Quantitative Methods in Defense and National Security 2007

Fast and Efficient Steganalysis Methods for Spread Spectrum Steganography
Kai-Sheng Song, (Department of Statistics, Florida State University), kssong@stat.fsu.edu


Steganography, meaning ''covered writing'' in Greek, is the art and science of covert/hiding communication. The rise of the Internet and multimedia techniques has prompted increasing interest in hiding information in digital media including images, audio, video, and text. The goal of steganography, like invisible inks and the microdot that were widely-used in the past century, is to convey messages under cover, concealing the very existence of information exchange, which differs from cryptography that does not conceal the communication itself but only scrambles (camouflages) the data to prevent eavesdroppers from understanding the content. Many steganographic techniques have been proposed in the engineering and computer science literature such as spread spectrum image steganography, which is a data- hiding/hidden-communication method that uses digital imagery as a cover signal. Spread spectrum steganography is analogous to spread spectrum radio transmissions where the energy of the signal is spread across a wide-frequency spectrum rather than focused on a single frequency, in an effort to make detection and jamming of the signal harder. Spread spectrum steganography takes advantage of the fact that little distortions to digital signals such as image and sound files are least detectable in the high-energy portions of the carrier (i.e., high intensity in sound files or bright colors in image files).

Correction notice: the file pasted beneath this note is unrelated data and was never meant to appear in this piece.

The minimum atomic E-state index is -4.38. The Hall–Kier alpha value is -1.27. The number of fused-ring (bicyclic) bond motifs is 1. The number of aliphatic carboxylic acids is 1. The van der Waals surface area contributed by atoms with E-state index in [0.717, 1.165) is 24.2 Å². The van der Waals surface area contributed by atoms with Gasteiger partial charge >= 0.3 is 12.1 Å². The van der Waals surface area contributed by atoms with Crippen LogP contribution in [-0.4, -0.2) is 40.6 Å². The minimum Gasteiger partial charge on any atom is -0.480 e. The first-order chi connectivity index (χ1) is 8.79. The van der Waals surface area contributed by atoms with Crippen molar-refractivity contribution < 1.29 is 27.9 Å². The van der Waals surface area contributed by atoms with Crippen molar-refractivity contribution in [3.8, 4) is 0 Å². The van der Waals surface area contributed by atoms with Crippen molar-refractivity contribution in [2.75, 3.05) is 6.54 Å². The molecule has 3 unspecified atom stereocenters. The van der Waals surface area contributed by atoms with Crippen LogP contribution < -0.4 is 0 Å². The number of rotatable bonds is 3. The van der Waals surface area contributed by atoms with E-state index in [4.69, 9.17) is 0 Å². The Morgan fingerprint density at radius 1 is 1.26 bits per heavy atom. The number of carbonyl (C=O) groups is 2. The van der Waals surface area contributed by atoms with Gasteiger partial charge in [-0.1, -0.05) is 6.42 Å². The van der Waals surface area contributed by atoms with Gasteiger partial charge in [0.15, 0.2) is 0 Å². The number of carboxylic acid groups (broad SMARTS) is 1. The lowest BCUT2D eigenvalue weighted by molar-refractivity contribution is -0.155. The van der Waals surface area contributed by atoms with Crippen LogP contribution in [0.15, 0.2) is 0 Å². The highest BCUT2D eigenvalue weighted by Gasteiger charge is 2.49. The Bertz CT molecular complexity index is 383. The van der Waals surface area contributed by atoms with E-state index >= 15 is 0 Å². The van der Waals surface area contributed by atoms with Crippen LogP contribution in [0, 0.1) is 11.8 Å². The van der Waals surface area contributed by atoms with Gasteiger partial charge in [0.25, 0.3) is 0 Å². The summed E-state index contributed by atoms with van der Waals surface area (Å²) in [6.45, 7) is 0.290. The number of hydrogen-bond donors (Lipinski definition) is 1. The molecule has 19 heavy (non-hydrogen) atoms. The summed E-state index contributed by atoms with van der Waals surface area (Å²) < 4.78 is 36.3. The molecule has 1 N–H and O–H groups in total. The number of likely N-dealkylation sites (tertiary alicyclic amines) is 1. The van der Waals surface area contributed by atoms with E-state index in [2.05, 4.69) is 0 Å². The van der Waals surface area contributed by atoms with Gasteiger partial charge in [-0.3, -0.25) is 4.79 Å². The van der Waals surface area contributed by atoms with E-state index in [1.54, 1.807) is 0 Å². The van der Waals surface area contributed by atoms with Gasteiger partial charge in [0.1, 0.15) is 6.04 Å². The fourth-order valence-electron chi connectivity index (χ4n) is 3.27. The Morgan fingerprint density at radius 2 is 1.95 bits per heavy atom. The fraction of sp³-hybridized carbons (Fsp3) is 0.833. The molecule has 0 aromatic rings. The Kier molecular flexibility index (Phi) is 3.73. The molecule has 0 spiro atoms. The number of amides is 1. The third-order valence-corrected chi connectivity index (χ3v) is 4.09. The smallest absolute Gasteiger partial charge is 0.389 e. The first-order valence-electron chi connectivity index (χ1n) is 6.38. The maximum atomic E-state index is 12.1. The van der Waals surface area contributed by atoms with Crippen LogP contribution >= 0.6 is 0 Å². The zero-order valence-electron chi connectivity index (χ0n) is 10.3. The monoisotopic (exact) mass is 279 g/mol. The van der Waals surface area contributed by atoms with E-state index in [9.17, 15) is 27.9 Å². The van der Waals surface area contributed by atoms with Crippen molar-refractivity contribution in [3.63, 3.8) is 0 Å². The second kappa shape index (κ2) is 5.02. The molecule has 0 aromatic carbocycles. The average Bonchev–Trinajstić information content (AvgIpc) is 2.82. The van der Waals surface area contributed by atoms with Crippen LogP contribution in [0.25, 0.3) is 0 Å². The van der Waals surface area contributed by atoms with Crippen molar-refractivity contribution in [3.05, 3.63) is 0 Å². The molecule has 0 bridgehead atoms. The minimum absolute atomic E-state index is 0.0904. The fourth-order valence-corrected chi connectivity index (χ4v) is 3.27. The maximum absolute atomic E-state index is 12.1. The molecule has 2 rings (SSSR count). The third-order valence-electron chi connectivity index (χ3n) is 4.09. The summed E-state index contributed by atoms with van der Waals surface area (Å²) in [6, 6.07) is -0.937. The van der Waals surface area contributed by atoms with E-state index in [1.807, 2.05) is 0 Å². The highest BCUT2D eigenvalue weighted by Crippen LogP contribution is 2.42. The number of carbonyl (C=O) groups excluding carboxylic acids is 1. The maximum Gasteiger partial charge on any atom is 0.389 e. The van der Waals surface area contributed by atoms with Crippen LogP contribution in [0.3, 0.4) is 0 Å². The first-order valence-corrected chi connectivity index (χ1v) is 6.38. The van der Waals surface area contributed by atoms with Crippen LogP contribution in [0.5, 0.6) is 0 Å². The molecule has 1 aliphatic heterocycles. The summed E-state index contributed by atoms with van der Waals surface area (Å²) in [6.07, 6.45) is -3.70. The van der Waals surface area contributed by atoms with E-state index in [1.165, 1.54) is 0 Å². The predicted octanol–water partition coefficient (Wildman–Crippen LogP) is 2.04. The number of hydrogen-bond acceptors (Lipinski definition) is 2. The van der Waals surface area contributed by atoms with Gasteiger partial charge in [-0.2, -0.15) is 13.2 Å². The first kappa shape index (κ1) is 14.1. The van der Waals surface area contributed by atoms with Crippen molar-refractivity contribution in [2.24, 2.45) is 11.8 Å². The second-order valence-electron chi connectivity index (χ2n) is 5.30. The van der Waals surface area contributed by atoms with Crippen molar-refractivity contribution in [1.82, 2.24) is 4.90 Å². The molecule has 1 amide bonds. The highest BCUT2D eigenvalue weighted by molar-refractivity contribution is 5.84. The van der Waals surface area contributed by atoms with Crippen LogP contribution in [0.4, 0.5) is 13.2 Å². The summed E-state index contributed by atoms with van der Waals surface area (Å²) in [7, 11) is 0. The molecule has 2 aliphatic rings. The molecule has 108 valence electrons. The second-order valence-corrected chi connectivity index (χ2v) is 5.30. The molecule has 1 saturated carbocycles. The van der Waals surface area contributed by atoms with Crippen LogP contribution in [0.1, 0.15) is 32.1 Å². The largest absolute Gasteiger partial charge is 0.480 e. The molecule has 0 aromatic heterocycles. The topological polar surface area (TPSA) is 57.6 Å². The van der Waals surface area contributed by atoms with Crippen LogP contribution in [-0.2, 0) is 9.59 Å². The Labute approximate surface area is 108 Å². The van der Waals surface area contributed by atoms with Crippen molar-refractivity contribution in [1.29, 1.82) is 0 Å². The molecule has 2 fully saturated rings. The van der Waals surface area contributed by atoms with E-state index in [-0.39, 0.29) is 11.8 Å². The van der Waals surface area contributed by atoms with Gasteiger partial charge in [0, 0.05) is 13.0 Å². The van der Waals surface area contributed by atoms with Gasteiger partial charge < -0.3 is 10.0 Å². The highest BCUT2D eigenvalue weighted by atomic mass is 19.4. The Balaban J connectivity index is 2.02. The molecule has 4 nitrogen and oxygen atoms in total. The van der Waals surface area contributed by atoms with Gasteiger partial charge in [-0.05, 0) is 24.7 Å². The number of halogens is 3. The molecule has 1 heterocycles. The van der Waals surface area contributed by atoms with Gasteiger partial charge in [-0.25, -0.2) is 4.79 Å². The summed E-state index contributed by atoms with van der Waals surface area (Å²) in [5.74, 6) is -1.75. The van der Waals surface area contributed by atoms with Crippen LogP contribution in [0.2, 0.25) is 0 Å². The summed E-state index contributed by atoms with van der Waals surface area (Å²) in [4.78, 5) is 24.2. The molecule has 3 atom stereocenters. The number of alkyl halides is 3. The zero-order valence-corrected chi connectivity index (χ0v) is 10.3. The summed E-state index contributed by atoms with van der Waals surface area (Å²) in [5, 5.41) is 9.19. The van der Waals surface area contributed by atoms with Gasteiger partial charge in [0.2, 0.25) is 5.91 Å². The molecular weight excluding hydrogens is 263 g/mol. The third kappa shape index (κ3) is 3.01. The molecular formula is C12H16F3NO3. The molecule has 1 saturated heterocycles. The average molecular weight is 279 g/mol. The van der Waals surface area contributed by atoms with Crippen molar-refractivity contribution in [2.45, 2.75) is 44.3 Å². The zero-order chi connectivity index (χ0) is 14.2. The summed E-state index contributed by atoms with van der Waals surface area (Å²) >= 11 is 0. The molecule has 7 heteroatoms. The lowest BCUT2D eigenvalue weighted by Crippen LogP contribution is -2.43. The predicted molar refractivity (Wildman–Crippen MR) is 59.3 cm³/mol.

Many data embedding schemes in the spread spectrum steganography literature assume that the noise and interference are i.i.d. Gaussian noise and thus the schemes can be modeled as communication over a channel with, for example, additive white Gaussian noise (AWGN). However, in practical applications, the noise and interference come from signal processing and/or attack in coherent detection where the original cover signal is available, and in the case of non-coherent detection, the noise and interference consist of the host media as well as signal processing and/or attack. Consequently, the white Gaussian assumption is very unrealistic and its limitations have been demonstrated by numerous experiments. For example, different bands of block discrete cosine transform (DCT) coefficients of many natural images have shown quite different variability.

In this paper, we present a statistical formulation of the spread spectrum steganography in the frame work of generalized Gaussian families with unknown parameters of shape and possibly different variances. Both additive and multiplicative schemes of spread spectrum steganography are investigated. Stego detectors in both coherent detection and non-coherent detection are derived from the efficient scores vector. Fast algorithms for implementing the procedures are also proposed. Furthermore, the asymptotic distributions of the detectors are established. Several numerical experiments using images as a vehicle for steganographic communication are conducted to demonstrate the performance of the proposed spread spectrum steganography methods.

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